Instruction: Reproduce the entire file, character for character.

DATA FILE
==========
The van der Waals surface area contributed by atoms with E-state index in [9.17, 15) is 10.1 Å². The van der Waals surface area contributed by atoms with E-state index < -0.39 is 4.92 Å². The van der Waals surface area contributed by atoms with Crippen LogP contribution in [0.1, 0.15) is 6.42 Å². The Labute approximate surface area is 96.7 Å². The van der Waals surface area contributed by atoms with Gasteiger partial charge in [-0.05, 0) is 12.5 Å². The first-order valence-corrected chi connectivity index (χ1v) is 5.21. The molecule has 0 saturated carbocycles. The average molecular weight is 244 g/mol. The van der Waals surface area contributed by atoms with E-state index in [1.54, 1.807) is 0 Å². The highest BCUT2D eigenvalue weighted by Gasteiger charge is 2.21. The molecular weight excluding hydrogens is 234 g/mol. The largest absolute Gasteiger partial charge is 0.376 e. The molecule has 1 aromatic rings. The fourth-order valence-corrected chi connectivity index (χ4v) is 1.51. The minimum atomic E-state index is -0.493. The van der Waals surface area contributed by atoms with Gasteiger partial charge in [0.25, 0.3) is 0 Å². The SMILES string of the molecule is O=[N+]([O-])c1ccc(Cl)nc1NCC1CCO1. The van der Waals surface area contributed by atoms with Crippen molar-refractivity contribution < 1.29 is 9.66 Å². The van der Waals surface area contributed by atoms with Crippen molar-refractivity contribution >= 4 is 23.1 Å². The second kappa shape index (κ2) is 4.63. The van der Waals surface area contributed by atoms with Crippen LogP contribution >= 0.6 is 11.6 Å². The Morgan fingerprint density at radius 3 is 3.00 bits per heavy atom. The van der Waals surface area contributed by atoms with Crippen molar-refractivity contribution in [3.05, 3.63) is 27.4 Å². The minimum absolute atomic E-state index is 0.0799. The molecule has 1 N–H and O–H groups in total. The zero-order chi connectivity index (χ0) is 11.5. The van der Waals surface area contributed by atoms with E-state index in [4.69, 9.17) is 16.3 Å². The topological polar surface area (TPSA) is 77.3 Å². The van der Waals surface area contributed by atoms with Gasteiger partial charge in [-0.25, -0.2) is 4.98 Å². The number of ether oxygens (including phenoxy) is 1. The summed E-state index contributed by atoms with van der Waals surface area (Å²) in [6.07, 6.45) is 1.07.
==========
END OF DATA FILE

The van der Waals surface area contributed by atoms with E-state index in [9.17, 15) is 10.1 Å². The van der Waals surface area contributed by atoms with E-state index < -0.39 is 4.92 Å². The van der Waals surface area contributed by atoms with Crippen LogP contribution in [0.1, 0.15) is 6.42 Å². The Labute approximate surface area is 96.7 Å². The van der Waals surface area contributed by atoms with Gasteiger partial charge in [-0.05, 0) is 12.5 Å². The first-order valence-corrected chi connectivity index (χ1v) is 5.21. The molecule has 0 saturated carbocycles. The average molecular weight is 244 g/mol. The van der Waals surface area contributed by atoms with E-state index in [1.54, 1.807) is 0 Å². The highest BCUT2D eigenvalue weighted by Gasteiger charge is 2.21. The molecular weight excluding hydrogens is 234 g/mol. The largest absolute Gasteiger partial charge is 0.376 e. The molecule has 1 aromatic rings. The fourth-order valence-corrected chi connectivity index (χ4v) is 1.51. The minimum atomic E-state index is -0.493. The van der Waals surface area contributed by atoms with Gasteiger partial charge in [0.25, 0.3) is 0 Å². The SMILES string of the molecule is O=[N+]([O-])c1ccc(Cl)nc1NCC1CCO1. The van der Waals surface area contributed by atoms with Crippen molar-refractivity contribution < 1.29 is 9.66 Å². The van der Waals surface area contributed by atoms with Crippen molar-refractivity contribution >= 4 is 23.1 Å². The second kappa shape index (κ2) is 4.63. The van der Waals surface area contributed by atoms with Crippen LogP contribution >= 0.6 is 11.6 Å². The Morgan fingerprint density at radius 3 is 3.00 bits per heavy atom. The van der Waals surface area contributed by atoms with Crippen molar-refractivity contribution in [3.05, 3.63) is 27.4 Å². The minimum absolute atomic E-state index is 0.0799. The molecule has 1 N–H and O–H groups in total. The zero-order chi connectivity index (χ0) is 11.5. The van der Waals surface area contributed by atoms with E-state index in [4.69, 9.17) is 16.3 Å². The topological polar surface area (TPSA) is 77.3 Å². The van der Waals surface area contributed by atoms with Gasteiger partial charge in [-0.25, -0.2) is 4.98 Å². The number of ether oxygens (including phenoxy) is 1. The summed E-state index contributed by atoms with van der Waals surface area (Å²) in [6.07, 6.45) is 1.07.